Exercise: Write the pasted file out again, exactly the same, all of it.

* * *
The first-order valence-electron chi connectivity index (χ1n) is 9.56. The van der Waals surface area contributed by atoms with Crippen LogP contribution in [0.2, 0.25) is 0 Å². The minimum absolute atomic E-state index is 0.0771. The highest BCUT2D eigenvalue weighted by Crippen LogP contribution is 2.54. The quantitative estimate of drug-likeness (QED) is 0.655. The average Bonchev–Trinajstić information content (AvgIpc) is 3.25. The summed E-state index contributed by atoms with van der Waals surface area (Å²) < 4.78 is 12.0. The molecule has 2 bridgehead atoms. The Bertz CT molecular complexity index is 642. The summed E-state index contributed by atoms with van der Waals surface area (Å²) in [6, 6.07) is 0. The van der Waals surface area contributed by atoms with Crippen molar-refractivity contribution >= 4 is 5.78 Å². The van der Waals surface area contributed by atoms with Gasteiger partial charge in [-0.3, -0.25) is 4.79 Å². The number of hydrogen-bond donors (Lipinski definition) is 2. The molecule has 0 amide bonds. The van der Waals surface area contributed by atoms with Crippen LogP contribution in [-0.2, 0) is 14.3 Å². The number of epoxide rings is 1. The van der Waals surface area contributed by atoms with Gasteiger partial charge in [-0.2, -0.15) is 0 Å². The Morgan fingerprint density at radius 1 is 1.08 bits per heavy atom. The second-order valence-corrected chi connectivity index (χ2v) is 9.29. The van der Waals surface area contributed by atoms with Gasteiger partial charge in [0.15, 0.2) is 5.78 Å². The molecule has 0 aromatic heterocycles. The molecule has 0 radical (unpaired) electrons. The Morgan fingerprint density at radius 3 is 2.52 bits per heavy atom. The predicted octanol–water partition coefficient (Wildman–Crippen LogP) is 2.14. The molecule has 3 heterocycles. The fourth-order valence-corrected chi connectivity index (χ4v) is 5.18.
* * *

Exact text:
The first-order valence-electron chi connectivity index (χ1n) is 9.56. The van der Waals surface area contributed by atoms with Crippen LogP contribution in [0.2, 0.25) is 0 Å². The minimum absolute atomic E-state index is 0.0771. The highest BCUT2D eigenvalue weighted by Crippen LogP contribution is 2.54. The quantitative estimate of drug-likeness (QED) is 0.655. The average Bonchev–Trinajstić information content (AvgIpc) is 3.25. The summed E-state index contributed by atoms with van der Waals surface area (Å²) < 4.78 is 12.0. The molecule has 2 bridgehead atoms. The Bertz CT molecular complexity index is 642. The summed E-state index contributed by atoms with van der Waals surface area (Å²) in [6, 6.07) is 0. The van der Waals surface area contributed by atoms with Crippen molar-refractivity contribution >= 4 is 5.78 Å². The van der Waals surface area contributed by atoms with Gasteiger partial charge in [-0.3, -0.25) is 4.79 Å². The number of hydrogen-bond donors (Lipinski definition) is 2. The molecule has 0 amide bonds. The van der Waals surface area contributed by atoms with Crippen LogP contribution in [-0.2, 0) is 14.3 Å². The number of epoxide rings is 1. The van der Waals surface area contributed by atoms with Gasteiger partial charge in [-0.2, -0.15) is 0 Å². The Morgan fingerprint density at radius 1 is 1.08 bits per heavy atom. The second-order valence-corrected chi connectivity index (χ2v) is 9.29. The van der Waals surface area contributed by atoms with Gasteiger partial charge in [0.15, 0.2) is 5.78 Å². The molecule has 0 aromatic heterocycles. The molecule has 0 radical (unpaired) electrons. The Morgan fingerprint density at radius 3 is 2.52 bits per heavy atom. The predicted octanol–water partition coefficient (Wildman–Crippen LogP) is 2.14. The molecule has 3 heterocycles. The fourth-order valence-corrected chi connectivity index (χ4v) is 5.18.